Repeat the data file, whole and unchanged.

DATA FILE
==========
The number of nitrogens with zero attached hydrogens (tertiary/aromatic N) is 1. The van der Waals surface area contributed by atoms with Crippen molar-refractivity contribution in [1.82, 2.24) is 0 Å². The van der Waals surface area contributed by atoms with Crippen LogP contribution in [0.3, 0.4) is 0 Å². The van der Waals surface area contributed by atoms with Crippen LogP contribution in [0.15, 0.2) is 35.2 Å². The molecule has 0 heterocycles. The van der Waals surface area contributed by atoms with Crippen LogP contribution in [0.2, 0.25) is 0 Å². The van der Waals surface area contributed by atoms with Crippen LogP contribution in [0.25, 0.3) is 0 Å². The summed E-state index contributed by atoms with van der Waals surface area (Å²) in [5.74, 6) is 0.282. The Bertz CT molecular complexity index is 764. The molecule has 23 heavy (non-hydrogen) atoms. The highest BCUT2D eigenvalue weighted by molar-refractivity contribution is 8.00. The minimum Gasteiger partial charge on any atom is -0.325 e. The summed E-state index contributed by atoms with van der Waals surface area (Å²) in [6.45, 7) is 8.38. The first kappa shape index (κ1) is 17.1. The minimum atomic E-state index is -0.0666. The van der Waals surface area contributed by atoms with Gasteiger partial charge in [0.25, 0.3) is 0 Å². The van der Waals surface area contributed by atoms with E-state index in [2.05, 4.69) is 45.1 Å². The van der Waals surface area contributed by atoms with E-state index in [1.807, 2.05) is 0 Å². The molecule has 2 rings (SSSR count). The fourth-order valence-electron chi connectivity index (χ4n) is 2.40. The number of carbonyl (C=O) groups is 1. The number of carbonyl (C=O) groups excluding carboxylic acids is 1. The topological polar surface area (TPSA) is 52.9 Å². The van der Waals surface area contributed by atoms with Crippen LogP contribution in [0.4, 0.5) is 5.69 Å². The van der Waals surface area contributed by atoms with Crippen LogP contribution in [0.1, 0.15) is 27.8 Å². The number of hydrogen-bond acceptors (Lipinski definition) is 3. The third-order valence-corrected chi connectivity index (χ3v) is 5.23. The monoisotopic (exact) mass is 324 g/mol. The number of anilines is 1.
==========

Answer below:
The number of nitrogens with zero attached hydrogens (tertiary/aromatic N) is 1. The van der Waals surface area contributed by atoms with Crippen molar-refractivity contribution in [1.82, 2.24) is 0 Å². The van der Waals surface area contributed by atoms with Crippen LogP contribution in [0.3, 0.4) is 0 Å². The van der Waals surface area contributed by atoms with Crippen LogP contribution in [0.15, 0.2) is 35.2 Å². The molecule has 0 heterocycles. The van der Waals surface area contributed by atoms with Crippen LogP contribution in [0.2, 0.25) is 0 Å². The van der Waals surface area contributed by atoms with Crippen LogP contribution in [0.25, 0.3) is 0 Å². The summed E-state index contributed by atoms with van der Waals surface area (Å²) in [5.74, 6) is 0.282. The Bertz CT molecular complexity index is 764. The molecule has 23 heavy (non-hydrogen) atoms. The highest BCUT2D eigenvalue weighted by molar-refractivity contribution is 8.00. The minimum Gasteiger partial charge on any atom is -0.325 e. The summed E-state index contributed by atoms with van der Waals surface area (Å²) in [6.45, 7) is 8.38. The first kappa shape index (κ1) is 17.1. The minimum atomic E-state index is -0.0666. The van der Waals surface area contributed by atoms with Gasteiger partial charge in [0.25, 0.3) is 0 Å². The van der Waals surface area contributed by atoms with E-state index in [2.05, 4.69) is 45.1 Å². The van der Waals surface area contributed by atoms with E-state index in [1.807, 2.05) is 0 Å². The molecule has 2 rings (SSSR count). The fourth-order valence-electron chi connectivity index (χ4n) is 2.40. The number of carbonyl (C=O) groups is 1. The number of carbonyl (C=O) groups excluding carboxylic acids is 1. The topological polar surface area (TPSA) is 52.9 Å². The van der Waals surface area contributed by atoms with Crippen LogP contribution in [0.4, 0.5) is 5.69 Å². The van der Waals surface area contributed by atoms with Crippen LogP contribution in [0.1, 0.15) is 27.8 Å². The number of hydrogen-bond acceptors (Lipinski definition) is 3. The third-order valence-corrected chi connectivity index (χ3v) is 5.23. The monoisotopic (exact) mass is 324 g/mol. The number of anilines is 1.